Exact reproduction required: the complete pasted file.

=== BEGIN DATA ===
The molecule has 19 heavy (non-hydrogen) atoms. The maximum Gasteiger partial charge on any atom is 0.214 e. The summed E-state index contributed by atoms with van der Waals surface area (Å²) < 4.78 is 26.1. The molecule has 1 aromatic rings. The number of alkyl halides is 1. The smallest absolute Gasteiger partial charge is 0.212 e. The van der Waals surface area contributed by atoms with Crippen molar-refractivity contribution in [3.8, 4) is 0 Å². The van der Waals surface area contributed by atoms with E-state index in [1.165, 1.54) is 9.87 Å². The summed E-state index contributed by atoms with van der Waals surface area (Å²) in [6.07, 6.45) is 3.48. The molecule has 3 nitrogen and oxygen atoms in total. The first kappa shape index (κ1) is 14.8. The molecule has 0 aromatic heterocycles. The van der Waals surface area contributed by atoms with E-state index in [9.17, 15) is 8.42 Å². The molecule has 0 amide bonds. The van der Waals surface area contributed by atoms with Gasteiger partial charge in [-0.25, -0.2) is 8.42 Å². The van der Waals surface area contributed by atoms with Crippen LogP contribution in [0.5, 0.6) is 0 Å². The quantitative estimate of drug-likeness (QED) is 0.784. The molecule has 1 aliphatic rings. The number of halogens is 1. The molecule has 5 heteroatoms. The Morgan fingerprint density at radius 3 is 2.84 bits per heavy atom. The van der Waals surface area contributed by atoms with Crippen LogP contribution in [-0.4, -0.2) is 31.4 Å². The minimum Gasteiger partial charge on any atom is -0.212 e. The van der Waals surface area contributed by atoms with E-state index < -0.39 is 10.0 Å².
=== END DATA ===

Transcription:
The molecule has 19 heavy (non-hydrogen) atoms. The maximum Gasteiger partial charge on any atom is 0.214 e. The summed E-state index contributed by atoms with van der Waals surface area (Å²) < 4.78 is 26.1. The molecule has 1 aromatic rings. The number of alkyl halides is 1. The smallest absolute Gasteiger partial charge is 0.212 e. The van der Waals surface area contributed by atoms with Crippen molar-refractivity contribution in [3.8, 4) is 0 Å². The van der Waals surface area contributed by atoms with E-state index in [1.165, 1.54) is 9.87 Å². The summed E-state index contributed by atoms with van der Waals surface area (Å²) in [6.07, 6.45) is 3.48. The molecule has 3 nitrogen and oxygen atoms in total. The first kappa shape index (κ1) is 14.8. The molecule has 0 aromatic heterocycles. The van der Waals surface area contributed by atoms with E-state index in [9.17, 15) is 8.42 Å². The molecule has 0 amide bonds. The van der Waals surface area contributed by atoms with Gasteiger partial charge in [-0.25, -0.2) is 8.42 Å². The van der Waals surface area contributed by atoms with Crippen LogP contribution in [0.5, 0.6) is 0 Å². The quantitative estimate of drug-likeness (QED) is 0.784. The molecule has 1 aliphatic rings. The number of halogens is 1. The molecule has 5 heteroatoms. The Morgan fingerprint density at radius 3 is 2.84 bits per heavy atom. The van der Waals surface area contributed by atoms with Crippen LogP contribution in [-0.4, -0.2) is 31.4 Å². The minimum Gasteiger partial charge on any atom is -0.212 e. The van der Waals surface area contributed by atoms with E-state index < -0.39 is 10.0 Å².